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Why Stephen Colbert's Inaccurate Assessment of Education is no Laughing Matter

The opinions expressed by columnists are their own and do not necessarily represent the views of
I like Stephen Colbert. His brand of humor is very funny, and he reminds us how important it is to sometimes laugh at our politicians.

But unfortunately, many Americans get their news from satire television and accept comedy as fact. Last week, Colbert had
a segment that focused on the dismal academic results of the government education system.

His solution – albeit humorous – was to increase the number of kids who use various medications to cope with their challenges. He went on to say, in a tongue-in-cheek manner, that drugs are cheaper than increasing funding for government schools.

He was obviously trying to make a point.

“The problem is our public schools lack the resources to help children succeed,” Colbert said, suddenly turning serious. “Nation, if we want to help poor students excel, we need to invest in more teachers, better resources and newer facilities. In other words, they’re screwed.”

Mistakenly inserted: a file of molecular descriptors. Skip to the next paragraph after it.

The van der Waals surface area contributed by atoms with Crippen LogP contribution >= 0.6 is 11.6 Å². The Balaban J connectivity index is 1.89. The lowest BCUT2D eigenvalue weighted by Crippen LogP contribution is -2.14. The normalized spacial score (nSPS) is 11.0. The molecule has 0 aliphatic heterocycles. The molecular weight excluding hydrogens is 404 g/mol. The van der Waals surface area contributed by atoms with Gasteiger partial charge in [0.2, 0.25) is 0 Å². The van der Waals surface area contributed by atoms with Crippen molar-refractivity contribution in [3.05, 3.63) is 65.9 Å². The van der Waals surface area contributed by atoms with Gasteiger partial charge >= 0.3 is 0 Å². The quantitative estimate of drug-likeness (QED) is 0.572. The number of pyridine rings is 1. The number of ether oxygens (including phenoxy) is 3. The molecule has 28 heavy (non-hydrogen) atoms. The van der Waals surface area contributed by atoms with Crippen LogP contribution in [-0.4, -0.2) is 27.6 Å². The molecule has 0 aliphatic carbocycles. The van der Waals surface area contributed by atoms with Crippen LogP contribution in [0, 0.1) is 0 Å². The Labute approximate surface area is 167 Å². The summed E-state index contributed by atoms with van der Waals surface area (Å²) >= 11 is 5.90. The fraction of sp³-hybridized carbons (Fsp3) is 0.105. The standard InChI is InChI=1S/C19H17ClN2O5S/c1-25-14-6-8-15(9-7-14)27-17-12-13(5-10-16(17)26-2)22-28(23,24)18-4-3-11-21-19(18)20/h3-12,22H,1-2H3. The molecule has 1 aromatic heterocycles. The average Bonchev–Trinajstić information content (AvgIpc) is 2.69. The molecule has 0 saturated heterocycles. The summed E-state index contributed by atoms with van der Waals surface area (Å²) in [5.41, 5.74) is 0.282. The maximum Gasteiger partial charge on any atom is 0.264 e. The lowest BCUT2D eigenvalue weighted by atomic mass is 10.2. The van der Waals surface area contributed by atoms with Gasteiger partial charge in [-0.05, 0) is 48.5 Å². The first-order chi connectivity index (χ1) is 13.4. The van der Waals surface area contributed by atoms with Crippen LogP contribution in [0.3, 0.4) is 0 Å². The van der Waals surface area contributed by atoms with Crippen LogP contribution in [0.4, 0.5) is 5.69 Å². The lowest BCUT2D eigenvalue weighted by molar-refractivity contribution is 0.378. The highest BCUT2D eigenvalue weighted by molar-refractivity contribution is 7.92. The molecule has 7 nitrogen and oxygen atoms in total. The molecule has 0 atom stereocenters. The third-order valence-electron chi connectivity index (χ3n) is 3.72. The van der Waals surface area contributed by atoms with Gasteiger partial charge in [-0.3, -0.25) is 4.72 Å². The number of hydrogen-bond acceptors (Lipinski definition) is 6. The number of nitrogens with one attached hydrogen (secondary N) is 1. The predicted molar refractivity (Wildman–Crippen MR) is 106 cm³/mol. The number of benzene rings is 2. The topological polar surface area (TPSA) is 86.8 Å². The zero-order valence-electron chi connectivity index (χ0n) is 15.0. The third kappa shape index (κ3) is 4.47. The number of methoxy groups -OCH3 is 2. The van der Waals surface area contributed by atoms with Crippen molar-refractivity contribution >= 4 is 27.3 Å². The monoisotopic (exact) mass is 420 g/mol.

In Colbert’s hometown of Charleston, South Carolina, the schools have a 14.57 student-to-teacher ratio, which is considered ideal. The district received $12,728 in state aid per student in the 2008-09 school year, according to the National Center for Education Statistics. The district was spending a very respectable $16,212 per student at the same time.

That isn’t enough to adequately educate a child? Perhaps not, because in 2011 the district had an embarrassing
72.2 percent graduation rate.

The Newark, New Jersey school district – which is closer to Colbert’s current home in New York – has a 16.52 student-to-teacher ratio and spends a staggering $28,406 per student, according to the NCES. School officials claim they graduate 55 percent of students. New Jersey Gov. Chris Christie claims 23 percent of students receive a diploma. Either number is unacceptable, particularly considering the amount of money being spent.

Colbert’s assumptions and assertions may make for knee-slapping punch lines, but they ignore facts and reality. Simply throwing more money at the education problem or hiring more warm bodies to manage classrooms isn’t going to do anything to increase student success.

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